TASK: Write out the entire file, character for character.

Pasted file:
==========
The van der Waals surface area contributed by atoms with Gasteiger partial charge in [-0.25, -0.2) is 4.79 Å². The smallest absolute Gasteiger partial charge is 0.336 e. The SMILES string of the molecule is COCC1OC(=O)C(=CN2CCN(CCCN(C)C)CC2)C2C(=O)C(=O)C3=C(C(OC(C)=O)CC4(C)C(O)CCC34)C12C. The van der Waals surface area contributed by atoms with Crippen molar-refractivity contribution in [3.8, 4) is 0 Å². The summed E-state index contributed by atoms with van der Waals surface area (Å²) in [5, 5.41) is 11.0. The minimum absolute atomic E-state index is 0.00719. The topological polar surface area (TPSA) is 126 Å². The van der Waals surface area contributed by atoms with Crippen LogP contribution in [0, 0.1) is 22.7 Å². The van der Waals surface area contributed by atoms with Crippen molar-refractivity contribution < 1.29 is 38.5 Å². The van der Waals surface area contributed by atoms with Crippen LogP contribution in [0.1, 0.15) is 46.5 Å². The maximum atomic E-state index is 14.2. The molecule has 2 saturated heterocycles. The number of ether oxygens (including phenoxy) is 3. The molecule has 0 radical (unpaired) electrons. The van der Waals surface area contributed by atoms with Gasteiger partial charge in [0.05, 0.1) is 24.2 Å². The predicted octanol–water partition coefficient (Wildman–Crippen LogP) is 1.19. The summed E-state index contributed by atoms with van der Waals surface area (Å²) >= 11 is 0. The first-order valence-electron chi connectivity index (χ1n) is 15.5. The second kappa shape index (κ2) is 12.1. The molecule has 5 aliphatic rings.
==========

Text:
The van der Waals surface area contributed by atoms with Gasteiger partial charge in [-0.25, -0.2) is 4.79 Å². The smallest absolute Gasteiger partial charge is 0.336 e. The SMILES string of the molecule is COCC1OC(=O)C(=CN2CCN(CCCN(C)C)CC2)C2C(=O)C(=O)C3=C(C(OC(C)=O)CC4(C)C(O)CCC34)C12C. The van der Waals surface area contributed by atoms with Crippen molar-refractivity contribution in [3.8, 4) is 0 Å². The summed E-state index contributed by atoms with van der Waals surface area (Å²) in [5, 5.41) is 11.0. The minimum absolute atomic E-state index is 0.00719. The topological polar surface area (TPSA) is 126 Å². The van der Waals surface area contributed by atoms with Crippen LogP contribution in [0, 0.1) is 22.7 Å². The van der Waals surface area contributed by atoms with Crippen molar-refractivity contribution < 1.29 is 38.5 Å². The van der Waals surface area contributed by atoms with Crippen LogP contribution in [0.1, 0.15) is 46.5 Å². The maximum atomic E-state index is 14.2. The molecule has 2 saturated heterocycles. The number of ether oxygens (including phenoxy) is 3. The molecule has 0 radical (unpaired) electrons. The van der Waals surface area contributed by atoms with Gasteiger partial charge in [0.05, 0.1) is 24.2 Å². The predicted octanol–water partition coefficient (Wildman–Crippen LogP) is 1.19. The summed E-state index contributed by atoms with van der Waals surface area (Å²) >= 11 is 0. The first-order valence-electron chi connectivity index (χ1n) is 15.5. The second kappa shape index (κ2) is 12.1. The molecule has 5 aliphatic rings.